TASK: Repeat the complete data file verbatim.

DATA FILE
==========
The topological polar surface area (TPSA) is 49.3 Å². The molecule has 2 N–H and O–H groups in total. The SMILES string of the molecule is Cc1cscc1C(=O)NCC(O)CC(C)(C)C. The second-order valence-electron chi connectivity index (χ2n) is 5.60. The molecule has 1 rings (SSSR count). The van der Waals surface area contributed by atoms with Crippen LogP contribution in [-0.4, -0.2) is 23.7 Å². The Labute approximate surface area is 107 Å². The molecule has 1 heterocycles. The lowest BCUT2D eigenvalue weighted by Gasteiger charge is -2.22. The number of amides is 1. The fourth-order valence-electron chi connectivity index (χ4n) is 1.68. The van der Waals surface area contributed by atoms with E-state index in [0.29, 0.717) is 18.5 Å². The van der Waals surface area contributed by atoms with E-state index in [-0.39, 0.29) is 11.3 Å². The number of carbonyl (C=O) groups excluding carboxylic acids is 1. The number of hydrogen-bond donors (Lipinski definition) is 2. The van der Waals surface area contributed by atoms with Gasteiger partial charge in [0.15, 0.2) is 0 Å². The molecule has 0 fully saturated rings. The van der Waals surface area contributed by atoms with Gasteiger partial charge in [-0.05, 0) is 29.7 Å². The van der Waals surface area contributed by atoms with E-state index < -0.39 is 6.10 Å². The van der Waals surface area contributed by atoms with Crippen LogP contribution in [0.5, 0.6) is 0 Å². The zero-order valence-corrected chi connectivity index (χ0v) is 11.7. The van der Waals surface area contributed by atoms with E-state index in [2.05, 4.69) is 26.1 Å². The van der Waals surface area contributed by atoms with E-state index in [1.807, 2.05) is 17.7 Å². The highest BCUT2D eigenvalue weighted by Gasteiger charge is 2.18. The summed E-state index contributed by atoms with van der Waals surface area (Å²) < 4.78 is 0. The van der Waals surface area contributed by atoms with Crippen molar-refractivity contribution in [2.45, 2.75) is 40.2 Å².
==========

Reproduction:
The topological polar surface area (TPSA) is 49.3 Å². The molecule has 2 N–H and O–H groups in total. The SMILES string of the molecule is Cc1cscc1C(=O)NCC(O)CC(C)(C)C. The second-order valence-electron chi connectivity index (χ2n) is 5.60. The molecule has 1 rings (SSSR count). The van der Waals surface area contributed by atoms with Crippen LogP contribution in [-0.4, -0.2) is 23.7 Å². The Labute approximate surface area is 107 Å². The molecule has 1 heterocycles. The lowest BCUT2D eigenvalue weighted by Gasteiger charge is -2.22. The number of amides is 1. The fourth-order valence-electron chi connectivity index (χ4n) is 1.68. The van der Waals surface area contributed by atoms with E-state index in [0.29, 0.717) is 18.5 Å². The van der Waals surface area contributed by atoms with E-state index in [-0.39, 0.29) is 11.3 Å². The number of carbonyl (C=O) groups excluding carboxylic acids is 1. The number of hydrogen-bond donors (Lipinski definition) is 2. The van der Waals surface area contributed by atoms with Gasteiger partial charge in [0.15, 0.2) is 0 Å². The molecule has 0 fully saturated rings. The van der Waals surface area contributed by atoms with Gasteiger partial charge in [-0.05, 0) is 29.7 Å². The van der Waals surface area contributed by atoms with E-state index < -0.39 is 6.10 Å². The van der Waals surface area contributed by atoms with Crippen LogP contribution in [0.5, 0.6) is 0 Å². The zero-order valence-corrected chi connectivity index (χ0v) is 11.7. The van der Waals surface area contributed by atoms with E-state index in [2.05, 4.69) is 26.1 Å². The van der Waals surface area contributed by atoms with E-state index in [1.807, 2.05) is 17.7 Å². The highest BCUT2D eigenvalue weighted by Gasteiger charge is 2.18. The summed E-state index contributed by atoms with van der Waals surface area (Å²) < 4.78 is 0. The van der Waals surface area contributed by atoms with Crippen molar-refractivity contribution in [2.45, 2.75) is 40.2 Å².